Nec In The U.S.: A Detour On The Road To The Big TimeGary Mcwilliams
When the laptop computer took off in the U. S., Toshiba America Information Systems Inc. took off with it. By 1988, it was giving Japanese rival NEC Corp. a run for its money. But NEC could still claim to be the biggest success among Japanese computer makers in the U. S. After all, it was doing well both in laptops and in desktops.
To do even better, NEC 18 months ago merged its U. S. laptop and desktop units into NEC Technologies (NECT) Inc. With the combined company's broad line and a retail network nonpareil among IBM-clone makers, NECT appeared set to be the first Japanese to really challenge the PC market leaders.
But NEC has been having some trouble. Combining the two units has taken longer than expected, partly because the company's withdrawal from the U. S. television and VCR businesses distracted managers. And the expected benefits from combining laptop and desktop marketing haven't materialized. Recent mergers of computer retailers have concentrated NECT sales into just two major chains. Result: NECT expects revenues for the year ending Mar. 30, 1992, to be flat with last year's $992 million.
And that's the good news. Like Toshiba, NEC is finding U. S. competition far tougher in the hot market for notebook-size laptops. NEC's UltraLite, introduced in 1988, was the first notebook on the market. Now, NEC lags rivals such as Compaq Computer Corp. and AST Research Inc. in both pricing and technology. NEC's notebook based on Intel's 80386SX chip, for instance, arrived eight months after others were announced. And it took NEC three months to match Compaq's spring price cuts on laptops.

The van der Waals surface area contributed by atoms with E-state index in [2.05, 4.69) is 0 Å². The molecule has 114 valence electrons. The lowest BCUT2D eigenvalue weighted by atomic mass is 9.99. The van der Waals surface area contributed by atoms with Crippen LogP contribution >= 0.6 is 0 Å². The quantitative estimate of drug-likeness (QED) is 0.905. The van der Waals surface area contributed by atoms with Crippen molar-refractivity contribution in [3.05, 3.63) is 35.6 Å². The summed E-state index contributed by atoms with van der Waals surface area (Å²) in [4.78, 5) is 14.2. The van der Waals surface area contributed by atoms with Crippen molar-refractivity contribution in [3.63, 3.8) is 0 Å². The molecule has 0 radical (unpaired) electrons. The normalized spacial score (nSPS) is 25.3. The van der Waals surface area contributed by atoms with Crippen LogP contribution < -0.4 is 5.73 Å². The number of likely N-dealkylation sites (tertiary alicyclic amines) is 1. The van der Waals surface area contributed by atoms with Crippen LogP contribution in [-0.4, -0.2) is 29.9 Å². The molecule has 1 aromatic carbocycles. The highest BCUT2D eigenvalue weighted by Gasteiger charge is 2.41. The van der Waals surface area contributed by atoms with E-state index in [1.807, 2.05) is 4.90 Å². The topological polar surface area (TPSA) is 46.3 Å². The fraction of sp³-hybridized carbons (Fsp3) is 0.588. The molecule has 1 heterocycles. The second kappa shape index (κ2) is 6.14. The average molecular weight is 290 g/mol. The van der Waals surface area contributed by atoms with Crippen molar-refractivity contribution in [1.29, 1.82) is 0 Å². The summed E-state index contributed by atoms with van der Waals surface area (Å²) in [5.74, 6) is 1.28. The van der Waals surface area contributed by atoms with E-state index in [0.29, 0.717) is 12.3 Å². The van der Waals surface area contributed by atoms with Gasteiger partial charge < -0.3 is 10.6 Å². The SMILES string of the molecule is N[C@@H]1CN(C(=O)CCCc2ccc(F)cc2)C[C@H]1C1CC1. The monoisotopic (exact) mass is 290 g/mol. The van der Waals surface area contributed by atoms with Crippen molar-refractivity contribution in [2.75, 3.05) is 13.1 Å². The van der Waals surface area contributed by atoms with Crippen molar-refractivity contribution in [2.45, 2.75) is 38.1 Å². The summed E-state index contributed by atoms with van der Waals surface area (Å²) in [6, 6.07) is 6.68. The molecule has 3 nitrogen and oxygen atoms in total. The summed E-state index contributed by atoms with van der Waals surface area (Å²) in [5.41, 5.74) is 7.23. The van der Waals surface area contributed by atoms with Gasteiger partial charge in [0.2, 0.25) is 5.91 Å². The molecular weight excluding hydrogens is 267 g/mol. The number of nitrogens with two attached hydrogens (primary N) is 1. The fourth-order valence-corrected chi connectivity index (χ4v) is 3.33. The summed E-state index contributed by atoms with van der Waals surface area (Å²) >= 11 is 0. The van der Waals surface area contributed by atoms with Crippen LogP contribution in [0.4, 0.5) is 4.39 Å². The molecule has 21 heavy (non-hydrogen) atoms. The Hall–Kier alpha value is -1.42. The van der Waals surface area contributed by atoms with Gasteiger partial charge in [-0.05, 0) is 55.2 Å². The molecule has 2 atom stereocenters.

DESIGNED IN THE U.S.A. Such delays have been costly. NEC's 9% share of the U. S. laptop and notebook market puts it in fourth place, far behind Toshiba, says market researcher InfoCorp. In desktop computers, the company's market share is now expected to decline for the third year in a row, falling to 1.4% in 1991 from 1.9% in 1990, and 2.3% in 1989, says another researcher, WorkGroup Technologies Inc.
NEC Technologies is plotting its comeback--with new products and distribution plans. First up: a line of low-cost PCs, due this summer, designed to be sold in computer superstores. Then, in September, a line of machines to run networks of PCs. Aimed at corporations, they will be sold partly through a beefed-up direct-sales force. "This is what we've been working on the whole year," says James R. Berrett, NECT's chief operating executive.
The products are a big test for NECT. When the two units merged, American managers pushed for permission to design and build products specifically for the U. S. market rather than sell Tokyo's designs. Headquarters agreed, and the U. S. unit now develops and manufactures NEC's PCs for the Americas, Europe, and Australia.
To pull ahead in the U. S. and other markets, NEC has to match not only IBM's and Compaq's technology but also their new pricing. And--hardest of all--it must match their marketing skills. But NEC is making some progress. KinderCare Learning Centers Inc. just bought 1,250 NEC desktops. Low prices helped, but NEC's willingness to customize the PCs clinched the deal, says John McKay, a KinderCare vice-president. NECT needs more such sales. It can't afford to lose another 18 months in its efforts to crack the PC big time.